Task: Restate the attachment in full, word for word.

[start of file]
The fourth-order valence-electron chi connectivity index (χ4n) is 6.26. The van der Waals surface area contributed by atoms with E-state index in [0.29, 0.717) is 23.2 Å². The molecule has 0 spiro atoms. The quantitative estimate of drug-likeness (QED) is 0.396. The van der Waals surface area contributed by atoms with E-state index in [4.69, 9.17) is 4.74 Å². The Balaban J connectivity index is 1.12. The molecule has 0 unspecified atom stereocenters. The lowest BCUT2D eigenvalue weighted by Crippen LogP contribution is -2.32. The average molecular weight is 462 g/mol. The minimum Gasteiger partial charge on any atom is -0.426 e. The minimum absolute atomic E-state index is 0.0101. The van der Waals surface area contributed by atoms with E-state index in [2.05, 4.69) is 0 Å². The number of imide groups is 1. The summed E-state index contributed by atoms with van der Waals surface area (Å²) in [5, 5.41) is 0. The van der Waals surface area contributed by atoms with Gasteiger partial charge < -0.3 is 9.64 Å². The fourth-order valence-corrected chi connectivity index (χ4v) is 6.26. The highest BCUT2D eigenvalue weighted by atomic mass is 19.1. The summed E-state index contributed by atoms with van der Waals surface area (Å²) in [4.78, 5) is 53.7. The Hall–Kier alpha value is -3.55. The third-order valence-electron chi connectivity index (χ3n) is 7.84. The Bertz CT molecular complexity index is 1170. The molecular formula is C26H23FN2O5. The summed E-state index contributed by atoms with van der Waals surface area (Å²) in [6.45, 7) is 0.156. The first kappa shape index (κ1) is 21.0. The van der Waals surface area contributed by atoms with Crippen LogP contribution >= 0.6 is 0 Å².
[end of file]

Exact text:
The fourth-order valence-electron chi connectivity index (χ4n) is 6.26. The van der Waals surface area contributed by atoms with E-state index in [0.29, 0.717) is 23.2 Å². The molecule has 0 spiro atoms. The quantitative estimate of drug-likeness (QED) is 0.396. The van der Waals surface area contributed by atoms with E-state index in [4.69, 9.17) is 4.74 Å². The Balaban J connectivity index is 1.12. The molecule has 0 unspecified atom stereocenters. The lowest BCUT2D eigenvalue weighted by Crippen LogP contribution is -2.32. The average molecular weight is 462 g/mol. The minimum Gasteiger partial charge on any atom is -0.426 e. The minimum absolute atomic E-state index is 0.0101. The van der Waals surface area contributed by atoms with E-state index in [2.05, 4.69) is 0 Å². The number of imide groups is 1. The summed E-state index contributed by atoms with van der Waals surface area (Å²) in [5, 5.41) is 0. The van der Waals surface area contributed by atoms with Gasteiger partial charge < -0.3 is 9.64 Å². The fourth-order valence-corrected chi connectivity index (χ4v) is 6.26. The highest BCUT2D eigenvalue weighted by atomic mass is 19.1. The summed E-state index contributed by atoms with van der Waals surface area (Å²) in [4.78, 5) is 53.7. The Hall–Kier alpha value is -3.55. The third-order valence-electron chi connectivity index (χ3n) is 7.84. The Bertz CT molecular complexity index is 1170. The molecular formula is C26H23FN2O5. The summed E-state index contributed by atoms with van der Waals surface area (Å²) in [6.45, 7) is 0.156. The first kappa shape index (κ1) is 21.0. The van der Waals surface area contributed by atoms with Crippen LogP contribution >= 0.6 is 0 Å².